"Sometimes, we face that we are helpless," said Ashrafuzzaman Khan, president of the Islamic Circle of North America, based in Queens, and one of the Muslim clerics who arrived at the Ramada yesterday morning to help soothe the grief-stricken with prayer.

Khan said he had met with "a woman who lost a sister and has no family now in the world. Another man lost his parents. Nobody knows anything. Everybody is sad. But we have to put our faith in God."

More than 100 people, friends and relatives of 16 of the plane's passengers, authorities said, happened upon an incongruously festive scene as they rushed into the Ramada. They threaded their way through guests costumed for a Halloween party and other boys and girls dressed for a children's beauty pageant.

At the airport itself, where Flight 990 had taken off at 1:19 a.m., the atmosphere was quieter. The terminal where EgyptAir is located was roped off, and a half-dozen security officers were lined up outside, admitting only people who had plane tickets. "This is a very hard day," said one airline employee, who declined to give his name. He said he had worked overnight and had watched the passengers of the doomed flight board their plane.

There was a smattering of brighter news. Ed McLaughlin is the sole passenger who is known to have boarded Flight 990 when it originated in Los Angeles but not to have continued on from New York. McLaughlin, a grief counselor, works for the Family Enterprise Institute, which helps airlines notify the relatives of accident victims. Yesterday afternoon, he participated in a New York news conference describing the company's role in the latest crash but did not mention that he had been on a leg of the flight.

There were fleeting glimpses of relief elsewhere, too. Mostafa Abu Ghar rushed to the airport in Cairo to check on the fate of a neighbor whose wife expected the worst. Her husband had been in New York on business and was thought to be coming home on Flight 990. He wasn't, it turned out.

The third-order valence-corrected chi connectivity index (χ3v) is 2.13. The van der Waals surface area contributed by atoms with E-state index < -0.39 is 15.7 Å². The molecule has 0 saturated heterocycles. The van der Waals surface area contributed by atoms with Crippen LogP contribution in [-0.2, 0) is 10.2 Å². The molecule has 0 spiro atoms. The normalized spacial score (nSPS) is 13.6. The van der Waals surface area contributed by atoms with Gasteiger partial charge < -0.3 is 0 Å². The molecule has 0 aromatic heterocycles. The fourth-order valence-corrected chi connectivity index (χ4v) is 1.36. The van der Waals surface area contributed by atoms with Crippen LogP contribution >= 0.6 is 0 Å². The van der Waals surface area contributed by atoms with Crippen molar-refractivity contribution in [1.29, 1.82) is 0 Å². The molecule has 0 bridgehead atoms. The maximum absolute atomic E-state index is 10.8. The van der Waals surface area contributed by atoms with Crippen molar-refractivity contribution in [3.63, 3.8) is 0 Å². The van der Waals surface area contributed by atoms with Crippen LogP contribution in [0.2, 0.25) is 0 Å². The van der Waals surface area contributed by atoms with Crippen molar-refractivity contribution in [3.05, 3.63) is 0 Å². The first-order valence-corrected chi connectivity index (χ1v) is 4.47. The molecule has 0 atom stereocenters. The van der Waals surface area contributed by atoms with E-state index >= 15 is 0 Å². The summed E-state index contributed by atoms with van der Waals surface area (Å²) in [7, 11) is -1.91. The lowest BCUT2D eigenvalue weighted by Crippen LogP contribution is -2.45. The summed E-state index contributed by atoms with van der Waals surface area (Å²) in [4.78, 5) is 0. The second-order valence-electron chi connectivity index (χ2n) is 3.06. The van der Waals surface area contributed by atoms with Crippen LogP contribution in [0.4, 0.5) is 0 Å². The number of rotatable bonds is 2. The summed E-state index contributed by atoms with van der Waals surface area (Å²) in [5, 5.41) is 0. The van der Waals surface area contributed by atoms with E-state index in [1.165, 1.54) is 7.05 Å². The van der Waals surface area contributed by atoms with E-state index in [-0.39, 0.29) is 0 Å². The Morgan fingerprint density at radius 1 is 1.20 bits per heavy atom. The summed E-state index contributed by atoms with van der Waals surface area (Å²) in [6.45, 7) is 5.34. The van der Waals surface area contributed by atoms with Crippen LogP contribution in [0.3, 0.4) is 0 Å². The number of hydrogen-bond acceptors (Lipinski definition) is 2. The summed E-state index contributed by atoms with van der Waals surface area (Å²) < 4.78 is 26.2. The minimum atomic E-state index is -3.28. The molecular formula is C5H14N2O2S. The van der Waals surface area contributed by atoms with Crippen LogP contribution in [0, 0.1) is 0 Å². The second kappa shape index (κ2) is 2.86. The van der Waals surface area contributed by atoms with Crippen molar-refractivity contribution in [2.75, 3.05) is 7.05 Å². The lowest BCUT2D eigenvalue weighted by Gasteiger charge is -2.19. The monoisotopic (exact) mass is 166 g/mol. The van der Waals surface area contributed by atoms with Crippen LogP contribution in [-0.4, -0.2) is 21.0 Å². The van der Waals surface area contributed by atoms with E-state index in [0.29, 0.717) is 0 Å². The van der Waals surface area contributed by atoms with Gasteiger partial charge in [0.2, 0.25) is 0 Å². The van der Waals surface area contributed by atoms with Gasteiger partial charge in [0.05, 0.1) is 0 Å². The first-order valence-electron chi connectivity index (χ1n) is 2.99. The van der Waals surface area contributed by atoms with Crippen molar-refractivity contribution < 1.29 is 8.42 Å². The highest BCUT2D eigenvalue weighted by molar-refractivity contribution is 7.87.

But such moments were rare.

Fakry Hassan's 22-year-old nephew had telephoned from New York to tell his family that his flight, carrying him home from a business training seminar, would be slightly delayed. "He said, 'We will be flying in two hours,' " Hassan said at the Cairo airport. "Then I heard the news. . . . Everything has gone black. I don't know if he is alive . . . or under the water."

Nearby, women and men wailed and screamed. One man rubbed the neck of his friend, who bowed his head in silent grief after confirming that his brother had been on the flight. The company's beleaguered public relations director asked one of the waiting doctors to check his blood pressure.

The plane's disappearance was a shock, too, to the employees of Grand Circle Corp., a company that has specialized for more than four decades in what its marketing literature touts as "unique experiences for seasoned travelers" and caters to people over 50.

Yesterday, with its 54 Cairo-bound clients accounting for nearly half of the American passengers, the company found itself, instead, setting up a crisis team in New York and offering free transportation and hotel rooms to grieving relatives who wanted to gather there.

"It's shocking news to give somebody," said Alan E. Lewis, chief executive of the company, whose employees planned to keep making telephone calls throughout the night. "It's very hard stuff for us."

Staff writer Liz Leyden in New York and special correspondent Pamela Ferdinand in Boston contributed to this report. Goldstein reported from Washington, Schneider from Cairo.